Fuzzy PI Control of an Industrial Weigh Belt Feeder
Yanan Zhao and Emmanuel G. Collins, Jr.
Department of Mechanical Engineering, Florida A&M University - Florida State University, Tallahassee, FL 32310 firstname.lastname@example.org,email@example.com I
This paper proposes and experimentally demonstrates two types of fuzzy logic controllers for an industrial weigh belt feeder. The first type is a PI-like fuzzy logic controller (FLC). A gain scheduled PI-like FLC and a self-tuning PI-like FLC are presented. For the gain scheduled PIlike FLC the output scaling factor of the controller is gain scheduled with the change of setpoint. For the self-tuning PI-like FLC, the output scaling factor of the controller is modified on-line by an updating factor whose value is determined by a rule-base with the error and change of error of the controlled variable as the inputs. A fuzzy PI controller is also presented, where the proportional and integral gains are tuned on-line based on fuzzy inference rules. Experimental results show the effectiveness of the proposed fuzzy logic controllers.
An industrial weigh belt feeder (see Figure 1) is designed to transport solid materials into a manufacturing process at a constant feedrate, usually in kilograms or pounds per second [l] . . .~
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Figure 1: The Merrick Weigh Belt Feeder
The dynamics of the weigh belt feeder are dominated by the motor. To protect the motor, the control signal is restricted to lie in the interval [0,10] volts. The motor also has significant friction. In addition, the sensors exhibit significant quantization noise. Hence, the weigh belt ‘This research was supported in part by the National Science Foundation under Grant CMS-9802197.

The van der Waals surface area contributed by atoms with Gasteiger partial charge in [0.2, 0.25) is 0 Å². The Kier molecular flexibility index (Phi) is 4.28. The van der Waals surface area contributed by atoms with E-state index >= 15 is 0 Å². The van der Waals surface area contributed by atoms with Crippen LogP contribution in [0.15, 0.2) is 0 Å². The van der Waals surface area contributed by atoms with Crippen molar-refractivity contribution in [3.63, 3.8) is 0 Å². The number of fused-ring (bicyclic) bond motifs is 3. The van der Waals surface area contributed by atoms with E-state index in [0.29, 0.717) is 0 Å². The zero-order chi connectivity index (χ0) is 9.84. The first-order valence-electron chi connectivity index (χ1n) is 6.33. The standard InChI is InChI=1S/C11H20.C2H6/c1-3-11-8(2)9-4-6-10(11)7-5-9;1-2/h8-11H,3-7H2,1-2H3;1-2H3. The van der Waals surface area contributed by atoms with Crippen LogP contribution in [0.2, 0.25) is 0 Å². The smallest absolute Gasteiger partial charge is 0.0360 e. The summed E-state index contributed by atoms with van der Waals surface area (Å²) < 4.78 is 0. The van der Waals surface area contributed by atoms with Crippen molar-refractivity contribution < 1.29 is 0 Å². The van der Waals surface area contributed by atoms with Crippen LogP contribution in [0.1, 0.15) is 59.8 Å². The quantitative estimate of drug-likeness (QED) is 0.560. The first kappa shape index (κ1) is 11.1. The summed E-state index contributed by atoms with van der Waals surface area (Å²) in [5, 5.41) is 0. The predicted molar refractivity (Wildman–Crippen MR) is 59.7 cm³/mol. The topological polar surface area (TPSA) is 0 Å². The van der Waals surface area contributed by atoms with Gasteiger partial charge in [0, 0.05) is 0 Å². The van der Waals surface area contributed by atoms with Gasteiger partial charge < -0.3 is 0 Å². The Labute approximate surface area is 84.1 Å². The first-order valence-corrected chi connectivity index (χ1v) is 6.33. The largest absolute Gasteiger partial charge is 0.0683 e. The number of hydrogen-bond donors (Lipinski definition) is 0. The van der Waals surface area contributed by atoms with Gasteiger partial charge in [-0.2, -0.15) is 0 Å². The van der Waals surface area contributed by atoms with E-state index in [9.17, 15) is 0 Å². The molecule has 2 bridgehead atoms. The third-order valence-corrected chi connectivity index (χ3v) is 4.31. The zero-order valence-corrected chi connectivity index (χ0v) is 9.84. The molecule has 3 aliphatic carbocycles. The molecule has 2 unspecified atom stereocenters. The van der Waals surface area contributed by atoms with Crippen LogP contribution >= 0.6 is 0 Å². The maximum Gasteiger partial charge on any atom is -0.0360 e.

feeder exhibits nonlinear behavior [l]. To design a controller in the presence of friction of the plant, most friction compensation methods have generally involved selecting a friction model and then using part of the control input to cancel the effects of the nonlinearity. This kind of model- , based compensation has limitations since the characteristics of friction are difficult to predict and analyze due to , their complexity and dependence on parameters that vary during the process . However, fuzzy logic control has been found particularly useful for controller design when the plant model is unknown or difficult to develop. It does not need an exact process model and has been shown to be robust with respect to disturbances, large uncertainty and variations in the process behavior [lo]. Fuzzy PID control has been widely studied and various ’ types of fuzzy PID (including PI and PD) controllers have been proposed. They can be classified into two major categories according to their construction [ll]. One category of “fuzzy PID controllers” consists of typical fuzzy logic controllers(FLCs) constructed as a set of heuristic control rules. The control signal or the incremental change of control signal is built as a nonlinear function of the error, change of error and acceleration error, where the nonlinear function includes fuzzy reasoning. , There are no explicit proportional, integral and derivative gains; instead the control signal is directly deduced from the knowledge base and the fuzzy inference. They are referred to as fuzzy PID-like controllers because their structure is analogous to that of the conventional PID controller. Most of the research on fuzzy logic control design belongs to this category [3, i’]. To be consistent with the nomenclature of , and t o distinguish from the 2nd category of fuzzy PID controllers (given below), in the following we will call FLCs in this category PID-like (PI-like, PD-lake) FL Cs. Another category of “fuzzy PID controllers” is composed of the conventional PID control system in conjunction with a set of fuzzy rules (knowledge base) and a fuzzy reasoning mechanism to tune the...